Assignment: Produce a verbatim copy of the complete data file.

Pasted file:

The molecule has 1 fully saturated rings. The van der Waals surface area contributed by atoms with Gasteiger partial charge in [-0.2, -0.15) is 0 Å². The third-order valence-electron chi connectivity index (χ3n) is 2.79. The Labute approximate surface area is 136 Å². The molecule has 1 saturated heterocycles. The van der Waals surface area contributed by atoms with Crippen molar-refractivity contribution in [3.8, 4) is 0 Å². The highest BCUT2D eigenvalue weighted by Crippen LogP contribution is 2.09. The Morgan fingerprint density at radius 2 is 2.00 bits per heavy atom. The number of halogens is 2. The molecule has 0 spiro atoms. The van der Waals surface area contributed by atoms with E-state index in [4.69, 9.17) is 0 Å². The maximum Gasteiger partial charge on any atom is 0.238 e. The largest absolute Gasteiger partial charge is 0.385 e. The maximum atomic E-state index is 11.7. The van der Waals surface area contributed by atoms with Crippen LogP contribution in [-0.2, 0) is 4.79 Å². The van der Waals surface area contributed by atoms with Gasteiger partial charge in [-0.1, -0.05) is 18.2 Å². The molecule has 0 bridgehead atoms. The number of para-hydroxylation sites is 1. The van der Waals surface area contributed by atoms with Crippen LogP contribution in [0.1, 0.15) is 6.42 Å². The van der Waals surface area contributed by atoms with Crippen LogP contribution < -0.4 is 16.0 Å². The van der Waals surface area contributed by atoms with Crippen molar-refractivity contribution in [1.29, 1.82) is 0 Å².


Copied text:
The molecule has 1 fully saturated rings. The van der Waals surface area contributed by atoms with Gasteiger partial charge in [-0.2, -0.15) is 0 Å². The third-order valence-electron chi connectivity index (χ3n) is 2.79. The Labute approximate surface area is 136 Å². The molecule has 1 saturated heterocycles. The van der Waals surface area contributed by atoms with Crippen molar-refractivity contribution in [3.8, 4) is 0 Å². The highest BCUT2D eigenvalue weighted by Crippen LogP contribution is 2.09. The Morgan fingerprint density at radius 2 is 2.00 bits per heavy atom. The number of halogens is 2. The molecule has 0 spiro atoms. The van der Waals surface area contributed by atoms with E-state index in [4.69, 9.17) is 0 Å². The maximum Gasteiger partial charge on any atom is 0.238 e. The largest absolute Gasteiger partial charge is 0.385 e. The maximum atomic E-state index is 11.7. The van der Waals surface area contributed by atoms with Crippen LogP contribution in [-0.2, 0) is 4.79 Å². The van der Waals surface area contributed by atoms with Gasteiger partial charge in [-0.1, -0.05) is 18.2 Å². The molecule has 0 bridgehead atoms. The number of para-hydroxylation sites is 1. The van der Waals surface area contributed by atoms with Crippen LogP contribution in [0.1, 0.15) is 6.42 Å². The van der Waals surface area contributed by atoms with Crippen LogP contribution < -0.4 is 16.0 Å². The van der Waals surface area contributed by atoms with Crippen molar-refractivity contribution in [1.29, 1.82) is 0 Å².